The Family Justice Review has now published its draft on proposed laws they would like to see come to life and which are designed to tweak existing laws to help improve the legal processes in the family courts.
This month, The Law Society has responded to that draft legislation, with the eight page document expressing the Society’s agreement over certain areas and its concerns over others. The response itself was created, as the document tells us, by the Law Society’s Family Law Committee and Children’s Law Sub Committee. Here is a quick summary of The Law Society’s views on the draft legislation (and for what it’s worth, our own thoughts in italic next to each section):
  • Family mediation information and assessment meetings (Also known as MIAMS): The Law Society agrees that such meetings, which are designed to inform parties of their options regarding forms of mediation, should be compulsory rather than something more akin to a choice, but would like to see the law clarified in relation to exemptions, relating to costs and some requirements regarding MIAMs to be left to professional judgement rather than legislation, such as the way in which MIAMs are set up. (We remain concerned about mediation as an effective tool to make everyone’s lives easier – if we don’t solve the emotional conflicts first, or at least find intelligent ways of stabilising them, mediation will be of no use whatsoever).
  • The Law Society also welcomes the wider range of choices for alternative dispute resolution (This is a good step forward and away from the adversarial process, but once again, trying to get parties to broker deals when they are emotionally conflicted is not going to yield good results for anyone. How about some holistic alternatives, please).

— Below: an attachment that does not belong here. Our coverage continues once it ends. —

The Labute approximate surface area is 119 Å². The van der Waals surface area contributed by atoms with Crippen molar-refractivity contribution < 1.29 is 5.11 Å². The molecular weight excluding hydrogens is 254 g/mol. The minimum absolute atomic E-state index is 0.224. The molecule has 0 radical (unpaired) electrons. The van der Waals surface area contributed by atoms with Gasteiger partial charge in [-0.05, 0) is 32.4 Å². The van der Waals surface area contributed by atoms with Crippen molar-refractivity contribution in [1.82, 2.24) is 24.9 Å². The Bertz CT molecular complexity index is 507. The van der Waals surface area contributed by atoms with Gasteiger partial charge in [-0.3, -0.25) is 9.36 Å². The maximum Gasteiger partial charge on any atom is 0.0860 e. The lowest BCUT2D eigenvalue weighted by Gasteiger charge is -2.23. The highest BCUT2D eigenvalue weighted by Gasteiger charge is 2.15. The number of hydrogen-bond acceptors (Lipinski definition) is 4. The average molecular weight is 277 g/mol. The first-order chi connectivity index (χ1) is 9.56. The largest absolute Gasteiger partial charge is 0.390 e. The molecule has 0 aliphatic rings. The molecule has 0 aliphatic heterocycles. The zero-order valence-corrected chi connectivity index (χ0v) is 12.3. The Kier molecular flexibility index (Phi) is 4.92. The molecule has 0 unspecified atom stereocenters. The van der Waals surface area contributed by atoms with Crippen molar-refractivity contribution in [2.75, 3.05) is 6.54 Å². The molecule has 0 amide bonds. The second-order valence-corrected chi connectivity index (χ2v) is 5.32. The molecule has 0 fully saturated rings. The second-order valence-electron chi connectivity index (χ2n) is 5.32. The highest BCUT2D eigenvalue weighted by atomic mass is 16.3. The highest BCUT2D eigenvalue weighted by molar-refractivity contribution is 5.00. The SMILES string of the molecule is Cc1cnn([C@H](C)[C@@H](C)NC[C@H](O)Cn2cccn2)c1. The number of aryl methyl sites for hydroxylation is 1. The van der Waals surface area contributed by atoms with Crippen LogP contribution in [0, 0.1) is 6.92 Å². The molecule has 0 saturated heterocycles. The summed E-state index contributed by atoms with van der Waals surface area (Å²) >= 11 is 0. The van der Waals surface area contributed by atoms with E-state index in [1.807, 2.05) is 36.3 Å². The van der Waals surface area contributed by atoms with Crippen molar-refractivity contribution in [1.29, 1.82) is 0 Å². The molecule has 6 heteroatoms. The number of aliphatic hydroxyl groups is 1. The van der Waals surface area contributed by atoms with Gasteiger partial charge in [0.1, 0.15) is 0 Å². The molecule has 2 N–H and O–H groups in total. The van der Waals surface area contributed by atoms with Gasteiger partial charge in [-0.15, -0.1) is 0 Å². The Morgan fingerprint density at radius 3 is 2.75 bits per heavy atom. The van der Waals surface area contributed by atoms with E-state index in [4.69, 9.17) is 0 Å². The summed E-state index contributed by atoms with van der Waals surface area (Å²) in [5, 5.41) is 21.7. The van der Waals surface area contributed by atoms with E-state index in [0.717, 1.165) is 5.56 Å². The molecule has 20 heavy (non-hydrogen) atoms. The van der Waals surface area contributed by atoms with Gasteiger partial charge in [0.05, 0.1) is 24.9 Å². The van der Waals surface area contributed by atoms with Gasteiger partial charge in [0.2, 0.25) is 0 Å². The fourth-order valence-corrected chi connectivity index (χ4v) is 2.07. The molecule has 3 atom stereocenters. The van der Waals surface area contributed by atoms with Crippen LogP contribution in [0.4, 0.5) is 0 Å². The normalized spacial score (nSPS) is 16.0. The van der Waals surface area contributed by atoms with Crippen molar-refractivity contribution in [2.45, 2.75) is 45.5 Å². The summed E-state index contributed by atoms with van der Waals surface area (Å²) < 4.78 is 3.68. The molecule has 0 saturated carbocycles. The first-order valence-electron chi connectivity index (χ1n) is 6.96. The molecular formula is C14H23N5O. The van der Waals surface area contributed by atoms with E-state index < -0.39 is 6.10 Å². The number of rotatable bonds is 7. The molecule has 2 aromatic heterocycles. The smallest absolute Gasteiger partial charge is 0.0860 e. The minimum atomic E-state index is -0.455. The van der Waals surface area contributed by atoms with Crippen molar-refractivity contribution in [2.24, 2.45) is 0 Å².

• They are also in favour of changing the terms ‘Contact’ and ‘Residence’ in the respective Orders to Child Arrangement Orders (CAOs) but are concerned about the way in which these Orders are being defined, as they feel they may lead to more power struggles between parents (In principle we agree with changing the terms; it may help, but the whole system has to fall in line with a more collaborative ethos, otherwise everyone’s going to be very confused).
  • Control of expert evidence, and of assessments, in children proceedings: The Law Society want clarification of proposed legislation in this area, as they feel it may cause confusion but they agree with the view that social workers who give evidence on behalf of the local authority or the NSPCC in proceedings to which that authority or the NSPCC is a party should not be deemed to be experts for the purposes of this part of the legislation (we find this section very interesting – if the court assumes such evidence is not to be classified as expert evidence will that also mean that the status of social work reports and oral evidence from social workers will be given less weight?)